Russian Deputy Foreign Minister Sergei Ryabkov dropped a diplomatic bombshell this week when he said that if Syria decides that a federal model “will work to serve the task of preserving [it] as a united, secular, independent and sovereign nation, then who will object to this? I hope the parties participating in the negotiations will consider the federation idea.”
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Suddenly, everyone was talking about the “new Russian idea”: Dividing Syria into Swiss-style cantons – i.e., creating a federal government with autonomous provinces – as a possible solution to the Syrian crisis. The prevailing assessment, which has yet to be denied, is that the U.S. government, having no other plan of action up its sleeve, won’t oppose the idea. That’s despite the Americans previously favoring the creation of a new Syrian government to rule a united Syria, just as was done in Iraq.
The practical implications of the Russian proposal, should it come to fruition, is that not only would the Syrian Kurds be able to retain control of the autonomous zone they have declared, but the Alawites would also have a province of their own. This would probably be Latakia District, which is also where Russia’s naval bases and most of its air bases are located. It’s possible that Daraa District, in the south, might also gain autonomy.
The advantage of this plan, according to its Syrian supporters, is that President Bashar Assad’s authority would be limited to foreign policy and defending the country from external enemies. On the flip side, the opposition’s fear – as voiced by George Sabra, one of its senior spokesmen – is that “Russia’s goals align with those of Syria’s enemies, from Israel to Tehran.”
According to Sabra, Russia would be able to perpetuate its presence in Syria semi-officially, while Iran would be able to continue dictating the country’s political moves via Assad. This fear isn’t far-fetched. But how would this change the situation in Syria from what it was before the civil war?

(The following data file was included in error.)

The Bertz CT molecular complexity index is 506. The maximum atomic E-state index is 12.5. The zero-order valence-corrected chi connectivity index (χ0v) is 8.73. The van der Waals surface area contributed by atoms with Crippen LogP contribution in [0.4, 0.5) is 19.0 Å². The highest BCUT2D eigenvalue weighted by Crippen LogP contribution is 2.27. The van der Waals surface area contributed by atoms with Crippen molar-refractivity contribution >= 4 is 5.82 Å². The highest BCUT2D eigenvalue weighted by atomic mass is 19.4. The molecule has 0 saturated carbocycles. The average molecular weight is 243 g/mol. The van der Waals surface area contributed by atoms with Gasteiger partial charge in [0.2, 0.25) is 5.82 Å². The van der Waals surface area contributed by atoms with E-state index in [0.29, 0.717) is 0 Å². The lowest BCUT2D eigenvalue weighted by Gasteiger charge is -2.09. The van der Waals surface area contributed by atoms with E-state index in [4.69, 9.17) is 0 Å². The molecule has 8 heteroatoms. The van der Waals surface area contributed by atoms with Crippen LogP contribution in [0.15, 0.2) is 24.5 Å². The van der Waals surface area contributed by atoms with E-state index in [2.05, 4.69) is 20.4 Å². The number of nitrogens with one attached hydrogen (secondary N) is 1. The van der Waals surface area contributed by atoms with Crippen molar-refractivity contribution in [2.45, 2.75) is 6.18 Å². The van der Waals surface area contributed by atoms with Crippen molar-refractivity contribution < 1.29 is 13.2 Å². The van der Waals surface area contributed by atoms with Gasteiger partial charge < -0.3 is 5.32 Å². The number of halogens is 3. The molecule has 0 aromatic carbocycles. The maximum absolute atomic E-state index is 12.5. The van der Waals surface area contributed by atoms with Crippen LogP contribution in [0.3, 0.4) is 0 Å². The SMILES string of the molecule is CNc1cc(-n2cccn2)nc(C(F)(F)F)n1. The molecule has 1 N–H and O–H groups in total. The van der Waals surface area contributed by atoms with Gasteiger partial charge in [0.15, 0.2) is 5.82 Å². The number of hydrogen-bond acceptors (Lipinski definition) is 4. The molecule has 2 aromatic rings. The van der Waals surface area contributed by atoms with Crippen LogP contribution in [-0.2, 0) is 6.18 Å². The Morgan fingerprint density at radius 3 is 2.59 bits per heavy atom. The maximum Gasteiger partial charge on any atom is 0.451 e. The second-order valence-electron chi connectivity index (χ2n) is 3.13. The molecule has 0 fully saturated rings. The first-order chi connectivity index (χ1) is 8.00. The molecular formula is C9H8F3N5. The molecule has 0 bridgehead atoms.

Naturally, the Syrian Kurds back the proposal. (They’re currently enjoying respite from assaults by the Syrian army, since they are apparently working with the regime.) This week, the People’s Protection Units (YPG) managed to gain control of one of the most important roads connecting the besieged city of Aleppo and Idlib, which is under rebel control. As a result, the Kurds have completed the Syrian army’s encirclement of Aleppo.
Their capture of the road not only helps the Syrian army, but also gives the Kurds a territorial link between their zone of control along the Turkish border and central Syria. Turkey views this development as a real threat to its own strategy, which seeks to prevent the Kurds from gaining control of the entire Turkish-Syrian border. The Turks’ goal is to prevent the Kurds from creating a contiguous territorial expanse that would form the basis for a Kurdish autonomous zone similar to Iraqi Kurdistan.
Now, Turkey finds itself in a war on three fronts. Its primary target is the Kurds, but an equally important target is the increasingly close relationship between Washington and the Kurds. The latter receive financial and diplomatic aid from the United States, due to Washington’s hope that they will become the main fighting force against the Islamic State group in Syria – and especially in the battle to oust ISIS from its de facto capital in Raqqa.
The third front is against Russia. Turkey’s relationship with Moscow deteriorated to an unprecedented nadir after it downed a Russian fighter jet allegedly over Turkish airspace last November. Ankara is convinced the Russian idea of establishing a federation in Syria is meant to undermine Turkey’s strategic interests, sabotage its battle against Kurdish terrorist organizations and minimize its influence over diplomatic efforts to solve the Syrian crisis.
But, for now at least, the federal idea remains a theoretical construct. If it is to become reality, two disparate groups must agree: the rebel militias and Assad, who is in no hurry to abandon his wish to control the entire country even after a transitional government is established.